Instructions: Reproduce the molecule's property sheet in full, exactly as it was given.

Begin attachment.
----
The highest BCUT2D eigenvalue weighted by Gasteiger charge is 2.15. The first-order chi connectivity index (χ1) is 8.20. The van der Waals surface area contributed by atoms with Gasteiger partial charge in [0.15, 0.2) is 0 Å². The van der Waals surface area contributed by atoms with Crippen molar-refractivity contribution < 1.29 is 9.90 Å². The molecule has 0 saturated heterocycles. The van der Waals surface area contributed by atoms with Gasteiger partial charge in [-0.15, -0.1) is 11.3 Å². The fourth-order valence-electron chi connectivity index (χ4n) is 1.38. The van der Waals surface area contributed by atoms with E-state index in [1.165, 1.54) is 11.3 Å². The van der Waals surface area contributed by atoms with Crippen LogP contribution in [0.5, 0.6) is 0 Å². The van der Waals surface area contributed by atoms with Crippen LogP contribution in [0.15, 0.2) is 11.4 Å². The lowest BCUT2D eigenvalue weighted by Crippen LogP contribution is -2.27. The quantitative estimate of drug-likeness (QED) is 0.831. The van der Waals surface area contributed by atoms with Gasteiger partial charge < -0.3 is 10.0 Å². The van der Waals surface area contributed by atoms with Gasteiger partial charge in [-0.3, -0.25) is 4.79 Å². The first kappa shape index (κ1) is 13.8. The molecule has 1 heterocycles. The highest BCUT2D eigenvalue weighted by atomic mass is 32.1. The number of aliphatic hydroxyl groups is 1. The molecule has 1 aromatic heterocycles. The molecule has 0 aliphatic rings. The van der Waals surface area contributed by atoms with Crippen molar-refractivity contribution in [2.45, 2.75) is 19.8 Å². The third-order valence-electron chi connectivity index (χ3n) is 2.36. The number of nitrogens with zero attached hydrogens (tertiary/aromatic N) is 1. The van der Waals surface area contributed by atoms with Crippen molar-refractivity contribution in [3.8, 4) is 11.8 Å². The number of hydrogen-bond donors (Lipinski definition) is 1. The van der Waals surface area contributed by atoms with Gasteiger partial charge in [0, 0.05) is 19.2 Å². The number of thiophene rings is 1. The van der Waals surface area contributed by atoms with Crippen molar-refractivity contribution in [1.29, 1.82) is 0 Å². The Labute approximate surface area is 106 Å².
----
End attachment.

The highest BCUT2D eigenvalue weighted by Gasteiger charge is 2.15. The first-order chi connectivity index (χ1) is 8.20. The van der Waals surface area contributed by atoms with Gasteiger partial charge in [0.15, 0.2) is 0 Å². The van der Waals surface area contributed by atoms with Crippen molar-refractivity contribution < 1.29 is 9.90 Å². The molecule has 0 saturated heterocycles. The van der Waals surface area contributed by atoms with Gasteiger partial charge in [-0.15, -0.1) is 11.3 Å². The fourth-order valence-electron chi connectivity index (χ4n) is 1.38. The van der Waals surface area contributed by atoms with E-state index in [1.165, 1.54) is 11.3 Å². The van der Waals surface area contributed by atoms with Crippen LogP contribution in [0.5, 0.6) is 0 Å². The van der Waals surface area contributed by atoms with Crippen LogP contribution in [0.15, 0.2) is 11.4 Å². The lowest BCUT2D eigenvalue weighted by Crippen LogP contribution is -2.27. The quantitative estimate of drug-likeness (QED) is 0.831. The van der Waals surface area contributed by atoms with Gasteiger partial charge < -0.3 is 10.0 Å². The van der Waals surface area contributed by atoms with Gasteiger partial charge in [-0.3, -0.25) is 4.79 Å². The first kappa shape index (κ1) is 13.8. The molecule has 1 heterocycles. The highest BCUT2D eigenvalue weighted by atomic mass is 32.1. The number of aliphatic hydroxyl groups is 1. The molecule has 1 aromatic heterocycles. The molecule has 0 aliphatic rings. The van der Waals surface area contributed by atoms with Crippen molar-refractivity contribution in [2.45, 2.75) is 19.8 Å². The third-order valence-electron chi connectivity index (χ3n) is 2.36. The number of nitrogens with zero attached hydrogens (tertiary/aromatic N) is 1. The van der Waals surface area contributed by atoms with Crippen molar-refractivity contribution in [3.8, 4) is 11.8 Å². The number of hydrogen-bond donors (Lipinski definition) is 1. The van der Waals surface area contributed by atoms with Gasteiger partial charge in [0, 0.05) is 19.2 Å². The number of thiophene rings is 1. The van der Waals surface area contributed by atoms with Crippen molar-refractivity contribution in [1.29, 1.82) is 0 Å². The Labute approximate surface area is 106 Å².